Michal Kosinski is in a car. "You know, I would be asked questions by journalists, like “How do you feel about electing Trump and supporting Brexit?" Grass flashes in the background. "How do you answer such a question? I guess I have to deal with being blamed for all of it." He stares into the distance, a glimpse of a smile appears on his face.

Kosinski is one of the interviewees in , a documentary about artificial intelligence showing this week at the IDFA documentary festival in Amsterdam. He’s a prominent psychologist specialising in measuring personality. And some people blame him for Trump and Brexit.

The story: Cambridge Analytica, a data-mining company, is said to have deployed Kosinski’s methods to manipulate millions of Americans in the run-up to the 2016 presidential election. Before that, they pulled the same trick with the Brexit referendum. Voilà: the smouldering wreck that we are now living in.

Whether or not Cambridge Analytica actually stole Kosinski’s methods is doubtful, as my colleague in 2017. More importantly, it’s a myth that voters can be so easily influenced.

Researchers Joshua Kalla and David Broockman, for example, at 49 field experiments and concluded: "The best estimate of the effects of campaign contact and advertising on Americans’ choices in general elections is zero." (Italics are my own.)

There is no evidence that micro-targeting, what Cambridge Analytica did, works. As far as we know, the practices of the company were pure quackery.

Snake oil

And this does not only apply to the manipulation of voters. My colleagues Jesse Frederik and Maurits Martijn about the unproven effects of online advertisements. It was no coincidence, then, that both sent me slides from a computer scientist named Arvind Narayanan last week, entitled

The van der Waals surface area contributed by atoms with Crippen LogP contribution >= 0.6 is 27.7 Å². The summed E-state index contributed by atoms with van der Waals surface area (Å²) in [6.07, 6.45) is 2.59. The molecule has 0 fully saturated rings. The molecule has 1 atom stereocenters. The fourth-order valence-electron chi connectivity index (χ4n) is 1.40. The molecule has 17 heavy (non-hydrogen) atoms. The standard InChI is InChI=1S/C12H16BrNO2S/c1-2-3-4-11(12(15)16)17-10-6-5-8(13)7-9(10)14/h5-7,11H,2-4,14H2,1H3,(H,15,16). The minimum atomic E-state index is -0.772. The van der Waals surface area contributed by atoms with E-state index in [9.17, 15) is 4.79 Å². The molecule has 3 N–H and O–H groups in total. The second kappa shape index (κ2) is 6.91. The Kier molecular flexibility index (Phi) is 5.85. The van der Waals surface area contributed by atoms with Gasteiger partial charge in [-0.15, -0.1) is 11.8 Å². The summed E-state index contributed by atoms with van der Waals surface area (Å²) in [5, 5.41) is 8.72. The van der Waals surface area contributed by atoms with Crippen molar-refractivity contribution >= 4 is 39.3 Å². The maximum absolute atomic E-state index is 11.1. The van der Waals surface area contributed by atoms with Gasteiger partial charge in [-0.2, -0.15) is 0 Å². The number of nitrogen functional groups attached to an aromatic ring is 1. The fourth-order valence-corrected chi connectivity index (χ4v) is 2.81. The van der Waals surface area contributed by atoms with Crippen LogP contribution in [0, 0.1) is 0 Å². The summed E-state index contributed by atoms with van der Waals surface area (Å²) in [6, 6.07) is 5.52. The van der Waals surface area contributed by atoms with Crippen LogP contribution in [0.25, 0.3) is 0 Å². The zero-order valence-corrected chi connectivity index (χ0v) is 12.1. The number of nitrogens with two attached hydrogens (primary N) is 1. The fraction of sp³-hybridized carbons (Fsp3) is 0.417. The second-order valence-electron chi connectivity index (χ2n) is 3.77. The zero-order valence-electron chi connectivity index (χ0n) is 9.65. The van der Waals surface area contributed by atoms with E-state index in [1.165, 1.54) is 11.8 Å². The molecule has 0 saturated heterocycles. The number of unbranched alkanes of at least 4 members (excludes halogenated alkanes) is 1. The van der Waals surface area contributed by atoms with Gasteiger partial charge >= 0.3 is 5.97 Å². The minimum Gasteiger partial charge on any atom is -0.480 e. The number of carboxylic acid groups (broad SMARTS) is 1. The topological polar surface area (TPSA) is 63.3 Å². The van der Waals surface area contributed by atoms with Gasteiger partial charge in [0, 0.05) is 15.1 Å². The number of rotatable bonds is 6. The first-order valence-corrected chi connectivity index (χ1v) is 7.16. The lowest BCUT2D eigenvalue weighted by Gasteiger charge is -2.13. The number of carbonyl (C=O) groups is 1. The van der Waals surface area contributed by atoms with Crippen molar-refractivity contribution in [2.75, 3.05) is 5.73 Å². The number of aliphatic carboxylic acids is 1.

Narayanan’s point: there are impressive breakthroughs in the area of ​​AI - AlphaGo, facial recognition, analysis of medical scans - but that does not mean everything with the AI label on it automatically works.

He shows a screenshot of the promotional material from an HR company that claims to assess whether someone will be a good employee on the basis of a 30-second video.

We see a man called DuShaun Thompson, next to tabs with an array of descriptive personal characteristics - adventurous, sensitive, intellect... Thompson, we’re told, is an "assertive" personality type. A "bottom line organiser" who changes the status quo. All in all, he gets a score of 8.98 on a 10-point scale.

"Common sense tells you that this is not possible and AI experts would agree," Narayanan writes. "This product is essentially an elaborate number generator." In general, as his research shows, ‘social outcomes’ are very difficult to predict.

At the same time there are many problems with the use of such algorithms. Narayanan sums them up: "Hunger for personal data; massive transfer of power from domain experts & workers to unaccountable tech companies; Lack of explainability; distracts from interventions; veneer of accuracy..."


Which brings me back to iHuman. The documentary asks too few questions about the accuracy of these types of models. It makes it look as if AI models did indeed bring about the election of Trump and the vote for Brexit. (Even though Kosinski himself doubts that. "Obviously, Big Data analysis didn’t win the election," he once told a Bloomberg journalist. "Candidates win elections. We don’t know to what extent Big Data has helped.")

The documentary also suggests that super-intelligence is inevitable. We see computer scientist Jürgen Schmidhuber, sometimes dubbed the ‘father of AI’, trying to build ‘general AI’. Although plenty of AI researchers have doubts as to whether this will happen (soon), Schmidhuber seems certain.

"Is there a lot of responsibility weighing on my shoulders?" he says towards the end of the documentary. "Not really. Was there a lot of responsibility on the shoulders of the parents of Einstein? The parents somehow made him, but they had no way of predicting what he would do and how he would change the world. And so you can’t really hold them responsible for that."

The documentary highlights themes which play well in the current AI discourse - the surveillance society in China, dangers of autonomous weapons, bias in some algorithms. But by leaving no room for doubt, while almost constantly playing ominous music in the background, the film-makers contribute to the already-huge hype. Not to mention, to the wallets of those charlatans who want us to believe that AI is capable of anything.

Just before you go...

On Tuesday I saw the film about the life of a delivery driver. Director Ken Loach previously made the heartbreaking I, Daniel Blake and this new film is yet another gem. Go see it, but be warned: it will make you very sad. So maybe follow it up with Frozen 2.

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